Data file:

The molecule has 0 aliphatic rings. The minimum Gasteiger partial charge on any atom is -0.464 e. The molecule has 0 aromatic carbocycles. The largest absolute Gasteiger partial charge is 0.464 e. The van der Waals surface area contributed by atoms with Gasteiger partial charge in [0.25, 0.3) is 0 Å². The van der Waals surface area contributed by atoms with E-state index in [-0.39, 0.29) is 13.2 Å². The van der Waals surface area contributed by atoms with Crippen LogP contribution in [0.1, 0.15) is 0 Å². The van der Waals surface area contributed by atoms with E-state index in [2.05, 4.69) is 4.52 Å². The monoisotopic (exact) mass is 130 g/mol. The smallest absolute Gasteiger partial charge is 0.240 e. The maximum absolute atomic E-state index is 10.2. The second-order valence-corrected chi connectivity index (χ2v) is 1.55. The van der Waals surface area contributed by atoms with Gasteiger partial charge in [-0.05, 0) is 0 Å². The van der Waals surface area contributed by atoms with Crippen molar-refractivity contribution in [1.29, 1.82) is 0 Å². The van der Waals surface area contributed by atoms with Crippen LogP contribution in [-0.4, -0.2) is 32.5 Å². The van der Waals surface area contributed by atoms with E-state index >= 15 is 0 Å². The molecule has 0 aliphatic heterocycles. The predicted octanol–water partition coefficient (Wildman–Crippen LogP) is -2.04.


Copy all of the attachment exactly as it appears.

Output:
The molecule has 0 aliphatic rings. The minimum Gasteiger partial charge on any atom is -0.464 e. The molecule has 0 aromatic carbocycles. The largest absolute Gasteiger partial charge is 0.464 e. The van der Waals surface area contributed by atoms with Gasteiger partial charge in [0.25, 0.3) is 0 Å². The van der Waals surface area contributed by atoms with E-state index in [-0.39, 0.29) is 13.2 Å². The van der Waals surface area contributed by atoms with Crippen LogP contribution in [0.1, 0.15) is 0 Å². The van der Waals surface area contributed by atoms with E-state index in [2.05, 4.69) is 4.52 Å². The monoisotopic (exact) mass is 130 g/mol. The smallest absolute Gasteiger partial charge is 0.240 e. The maximum absolute atomic E-state index is 10.2. The second-order valence-corrected chi connectivity index (χ2v) is 1.55. The van der Waals surface area contributed by atoms with Gasteiger partial charge in [-0.05, 0) is 0 Å². The van der Waals surface area contributed by atoms with Crippen molar-refractivity contribution in [1.29, 1.82) is 0 Å². The van der Waals surface area contributed by atoms with Crippen LogP contribution in [-0.4, -0.2) is 32.5 Å². The van der Waals surface area contributed by atoms with E-state index >= 15 is 0 Å². The molecule has 0 aliphatic heterocycles. The predicted octanol–water partition coefficient (Wildman–Crippen LogP) is -2.04.